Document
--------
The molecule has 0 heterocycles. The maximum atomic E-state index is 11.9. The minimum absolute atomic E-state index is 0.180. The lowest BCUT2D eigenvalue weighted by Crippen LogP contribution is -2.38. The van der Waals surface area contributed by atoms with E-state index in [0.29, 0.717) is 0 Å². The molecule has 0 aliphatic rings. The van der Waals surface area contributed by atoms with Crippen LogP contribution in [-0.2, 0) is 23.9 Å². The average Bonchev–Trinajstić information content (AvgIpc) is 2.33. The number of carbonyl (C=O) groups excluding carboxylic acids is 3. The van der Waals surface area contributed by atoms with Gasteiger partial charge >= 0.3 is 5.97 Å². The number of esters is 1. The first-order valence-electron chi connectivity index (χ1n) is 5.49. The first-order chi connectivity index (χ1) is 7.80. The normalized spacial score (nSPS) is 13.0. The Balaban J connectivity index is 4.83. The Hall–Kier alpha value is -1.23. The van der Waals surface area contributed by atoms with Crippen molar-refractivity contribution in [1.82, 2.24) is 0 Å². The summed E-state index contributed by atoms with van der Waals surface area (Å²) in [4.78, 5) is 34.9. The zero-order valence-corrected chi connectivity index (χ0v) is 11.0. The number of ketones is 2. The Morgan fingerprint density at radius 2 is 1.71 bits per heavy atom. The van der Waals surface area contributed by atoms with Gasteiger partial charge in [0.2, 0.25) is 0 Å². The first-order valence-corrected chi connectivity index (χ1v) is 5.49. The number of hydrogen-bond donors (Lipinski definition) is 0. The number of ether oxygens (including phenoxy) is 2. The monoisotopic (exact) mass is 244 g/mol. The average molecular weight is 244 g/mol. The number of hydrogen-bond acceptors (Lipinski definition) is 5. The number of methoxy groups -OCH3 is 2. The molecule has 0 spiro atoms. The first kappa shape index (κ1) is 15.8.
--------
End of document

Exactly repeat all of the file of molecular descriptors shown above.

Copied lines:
The molecule has 0 heterocycles. The maximum atomic E-state index is 11.9. The minimum absolute atomic E-state index is 0.180. The lowest BCUT2D eigenvalue weighted by Crippen LogP contribution is -2.38. The van der Waals surface area contributed by atoms with E-state index in [0.29, 0.717) is 0 Å². The molecule has 0 aliphatic rings. The van der Waals surface area contributed by atoms with Crippen LogP contribution in [-0.2, 0) is 23.9 Å². The average Bonchev–Trinajstić information content (AvgIpc) is 2.33. The number of carbonyl (C=O) groups excluding carboxylic acids is 3. The van der Waals surface area contributed by atoms with Gasteiger partial charge >= 0.3 is 5.97 Å². The number of esters is 1. The first-order valence-electron chi connectivity index (χ1n) is 5.49. The first-order chi connectivity index (χ1) is 7.80. The normalized spacial score (nSPS) is 13.0. The Balaban J connectivity index is 4.83. The Hall–Kier alpha value is -1.23. The van der Waals surface area contributed by atoms with Crippen molar-refractivity contribution in [1.82, 2.24) is 0 Å². The summed E-state index contributed by atoms with van der Waals surface area (Å²) in [4.78, 5) is 34.9. The zero-order valence-corrected chi connectivity index (χ0v) is 11.0. The number of ketones is 2. The Morgan fingerprint density at radius 2 is 1.71 bits per heavy atom. The van der Waals surface area contributed by atoms with Gasteiger partial charge in [0.2, 0.25) is 0 Å². The first-order valence-corrected chi connectivity index (χ1v) is 5.49. The number of hydrogen-bond donors (Lipinski definition) is 0. The number of ether oxygens (including phenoxy) is 2. The monoisotopic (exact) mass is 244 g/mol. The average molecular weight is 244 g/mol. The number of hydrogen-bond acceptors (Lipinski definition) is 5. The number of methoxy groups -OCH3 is 2. The molecule has 0 spiro atoms. The first kappa shape index (κ1) is 15.8.